One of the main design principles ASP.NET MVC has been designed with is extensibility. Everything (or most of) in the processing pipeline is replaceable so, if you don’t like the conventions (or lack of them) that ASP.NET MVC uses, you can create your own services to support your conventions and inject them into the main pipeline.
In this post I’m going to show 13 extensibility points that every ASP.NET MVC developer should know, starting from the beginning of the pipeline and going forward till the rendering of the view.
Usually you could put some constrains on url parameters using regular expressions, but if your constrains depend on something that is not only about the single parameter, you can implement the IRouteConstrains’s method and put your validation logic in it.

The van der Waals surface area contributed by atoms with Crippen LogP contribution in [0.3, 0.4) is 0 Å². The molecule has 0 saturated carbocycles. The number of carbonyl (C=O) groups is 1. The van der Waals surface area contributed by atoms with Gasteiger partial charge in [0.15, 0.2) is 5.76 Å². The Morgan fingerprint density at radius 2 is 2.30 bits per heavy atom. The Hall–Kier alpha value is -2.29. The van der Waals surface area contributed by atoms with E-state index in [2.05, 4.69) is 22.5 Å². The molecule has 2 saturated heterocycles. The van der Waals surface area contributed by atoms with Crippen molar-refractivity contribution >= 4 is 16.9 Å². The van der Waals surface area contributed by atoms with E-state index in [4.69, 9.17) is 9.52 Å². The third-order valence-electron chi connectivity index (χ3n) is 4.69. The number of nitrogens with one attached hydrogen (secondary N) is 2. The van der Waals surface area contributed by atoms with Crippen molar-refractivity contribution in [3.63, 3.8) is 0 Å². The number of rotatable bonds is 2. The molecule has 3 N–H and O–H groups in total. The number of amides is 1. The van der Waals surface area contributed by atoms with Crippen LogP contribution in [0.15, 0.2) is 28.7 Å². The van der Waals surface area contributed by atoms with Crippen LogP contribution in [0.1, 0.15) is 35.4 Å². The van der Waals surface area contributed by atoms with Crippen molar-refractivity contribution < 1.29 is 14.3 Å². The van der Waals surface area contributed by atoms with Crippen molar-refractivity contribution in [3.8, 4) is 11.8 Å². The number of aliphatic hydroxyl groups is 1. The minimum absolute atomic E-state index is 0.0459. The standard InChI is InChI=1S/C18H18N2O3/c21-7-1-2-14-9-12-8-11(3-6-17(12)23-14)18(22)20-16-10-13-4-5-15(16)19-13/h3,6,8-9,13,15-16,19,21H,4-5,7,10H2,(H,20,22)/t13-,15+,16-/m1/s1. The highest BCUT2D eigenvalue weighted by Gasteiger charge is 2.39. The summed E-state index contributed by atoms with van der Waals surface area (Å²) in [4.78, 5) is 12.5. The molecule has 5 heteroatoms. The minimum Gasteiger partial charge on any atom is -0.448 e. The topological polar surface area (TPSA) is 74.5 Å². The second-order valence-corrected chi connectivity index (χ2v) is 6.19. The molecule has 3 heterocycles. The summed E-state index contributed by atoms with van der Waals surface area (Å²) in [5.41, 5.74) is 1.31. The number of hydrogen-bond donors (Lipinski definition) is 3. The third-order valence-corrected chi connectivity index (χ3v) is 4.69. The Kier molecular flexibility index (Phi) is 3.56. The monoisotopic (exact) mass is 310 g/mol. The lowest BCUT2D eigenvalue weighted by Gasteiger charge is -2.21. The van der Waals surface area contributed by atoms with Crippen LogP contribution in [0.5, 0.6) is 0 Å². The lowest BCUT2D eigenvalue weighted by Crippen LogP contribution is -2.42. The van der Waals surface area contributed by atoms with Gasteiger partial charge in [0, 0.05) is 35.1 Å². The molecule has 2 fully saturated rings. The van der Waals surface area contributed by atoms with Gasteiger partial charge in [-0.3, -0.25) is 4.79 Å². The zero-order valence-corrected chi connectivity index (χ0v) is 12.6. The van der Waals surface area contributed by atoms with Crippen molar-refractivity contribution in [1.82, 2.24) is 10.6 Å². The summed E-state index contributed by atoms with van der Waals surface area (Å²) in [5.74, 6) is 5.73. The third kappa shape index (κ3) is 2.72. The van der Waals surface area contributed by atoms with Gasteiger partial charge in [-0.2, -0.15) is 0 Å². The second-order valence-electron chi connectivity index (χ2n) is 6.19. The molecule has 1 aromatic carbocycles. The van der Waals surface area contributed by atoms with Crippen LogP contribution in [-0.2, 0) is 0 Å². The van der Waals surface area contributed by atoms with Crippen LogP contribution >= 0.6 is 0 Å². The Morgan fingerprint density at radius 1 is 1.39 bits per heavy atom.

One example of this is the validation of a date: imagine an url that has year, month and date on different url tokens, and you want to be able to validate that the three parts make a valid date.
Not really specific to ASP.NET MVC, the RouteHandler is the component that decide what to do after the route has been selected. Obviously if you change the RouteHandler you end up handling the request without ASP.NET MVC, but this can be useful if you want to handle a route directly with some specific HttpHanlders or even with a classic WebForm.
The controller factory is the component that, based on the route, chooses which controller to instantiate and instantiate it. The default factory looks for anything that implements IController and whose name ends with Controller, and than create an instance of it through reflection, using the parameter-less constructor.